Msg#: 3915782 posted 2:13 pm on May 18, 2009 (gmt 0)
I'm wondering whether I should be including competing brands as negative keywords for my broad matches or not.
When a searcher is searching for a product that we offer but is specifically looking for a competing brand, I was thinking that the searcher is likely to have done research and is looking for that branded product and not any other product. And if they are to land on our page and they can't find that branded product, then they are likely to bounce away. That's the reason I was thinking of adding the competing brand as a negative keyword.
However maybe I should be letting these searchers come to the website because they are further on in the buying cycle, they have researched a product and they may still be interested in competing brands like the one we offer? But are they?
How would you deal with competing brands where the CPC is quite high?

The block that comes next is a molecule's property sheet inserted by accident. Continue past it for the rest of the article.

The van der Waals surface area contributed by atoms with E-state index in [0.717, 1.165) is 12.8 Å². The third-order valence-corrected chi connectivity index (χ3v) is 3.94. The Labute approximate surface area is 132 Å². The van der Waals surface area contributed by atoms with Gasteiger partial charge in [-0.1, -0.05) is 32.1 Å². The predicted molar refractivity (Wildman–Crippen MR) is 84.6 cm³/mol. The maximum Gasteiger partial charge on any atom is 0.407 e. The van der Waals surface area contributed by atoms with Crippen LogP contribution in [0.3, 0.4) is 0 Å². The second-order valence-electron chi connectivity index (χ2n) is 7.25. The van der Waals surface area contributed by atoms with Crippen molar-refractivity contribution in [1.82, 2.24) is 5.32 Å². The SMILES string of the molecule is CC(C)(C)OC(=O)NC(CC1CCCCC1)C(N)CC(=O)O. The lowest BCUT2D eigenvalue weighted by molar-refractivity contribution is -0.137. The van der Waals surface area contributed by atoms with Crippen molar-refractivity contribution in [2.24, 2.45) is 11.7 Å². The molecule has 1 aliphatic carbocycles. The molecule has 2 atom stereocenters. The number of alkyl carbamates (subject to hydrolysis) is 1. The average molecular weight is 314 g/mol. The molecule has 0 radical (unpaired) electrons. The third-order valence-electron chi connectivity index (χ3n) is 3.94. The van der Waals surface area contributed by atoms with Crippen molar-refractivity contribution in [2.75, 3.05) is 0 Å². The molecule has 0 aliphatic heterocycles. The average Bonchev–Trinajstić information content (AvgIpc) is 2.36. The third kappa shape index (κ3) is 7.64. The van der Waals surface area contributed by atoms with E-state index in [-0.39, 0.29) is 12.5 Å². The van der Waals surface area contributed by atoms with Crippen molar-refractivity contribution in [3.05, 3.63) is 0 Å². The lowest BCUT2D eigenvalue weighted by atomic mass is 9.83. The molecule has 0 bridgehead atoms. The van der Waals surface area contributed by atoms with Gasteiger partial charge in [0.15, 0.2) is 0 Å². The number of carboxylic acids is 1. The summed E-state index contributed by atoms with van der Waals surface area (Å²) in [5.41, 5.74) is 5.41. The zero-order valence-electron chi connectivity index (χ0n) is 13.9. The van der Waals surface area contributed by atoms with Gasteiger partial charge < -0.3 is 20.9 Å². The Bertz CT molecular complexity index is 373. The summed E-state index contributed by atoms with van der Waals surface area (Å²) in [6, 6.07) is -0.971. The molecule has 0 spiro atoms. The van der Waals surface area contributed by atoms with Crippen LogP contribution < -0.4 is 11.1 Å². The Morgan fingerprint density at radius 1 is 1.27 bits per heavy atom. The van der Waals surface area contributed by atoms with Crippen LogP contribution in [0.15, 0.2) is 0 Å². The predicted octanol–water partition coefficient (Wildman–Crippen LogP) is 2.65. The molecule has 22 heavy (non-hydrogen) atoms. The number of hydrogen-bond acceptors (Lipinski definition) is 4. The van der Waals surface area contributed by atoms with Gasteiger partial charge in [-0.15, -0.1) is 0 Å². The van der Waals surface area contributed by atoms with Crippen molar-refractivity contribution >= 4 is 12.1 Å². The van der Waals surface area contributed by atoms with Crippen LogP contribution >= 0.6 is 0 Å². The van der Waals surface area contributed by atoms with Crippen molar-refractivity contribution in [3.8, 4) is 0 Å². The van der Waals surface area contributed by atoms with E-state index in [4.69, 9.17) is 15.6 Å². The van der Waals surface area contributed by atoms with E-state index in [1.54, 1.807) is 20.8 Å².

Msg#: 3915782 posted 3:12 pm on May 18, 2009 (gmt 0)
IMO I'm always of the belief that if a customer is looking for Ridgeback Mountain Bikes, they may also be interested in Mongoose Mountain Bikes. Deciding factors of making the final purchase often come down to price, specs and value for money.
On this basis - I don't often negative competing brand names (unless legal implications are afoot).
Best way to test this would be to set up a your competitor's brands as keywords in a separate campaign with its own budget, this way you can better control its spend and optimise it without it affecting the quality score of your existing campaigns or their budgets.
Msg#: 3915782 posted 3:35 am on May 19, 2009 (gmt 0)
From my experience it's hit or miss, but there's always some iteration that will prove to be successful. I usually stay away from the Brand terms by themselves cause they're too costly. Set up an another account and do some testing.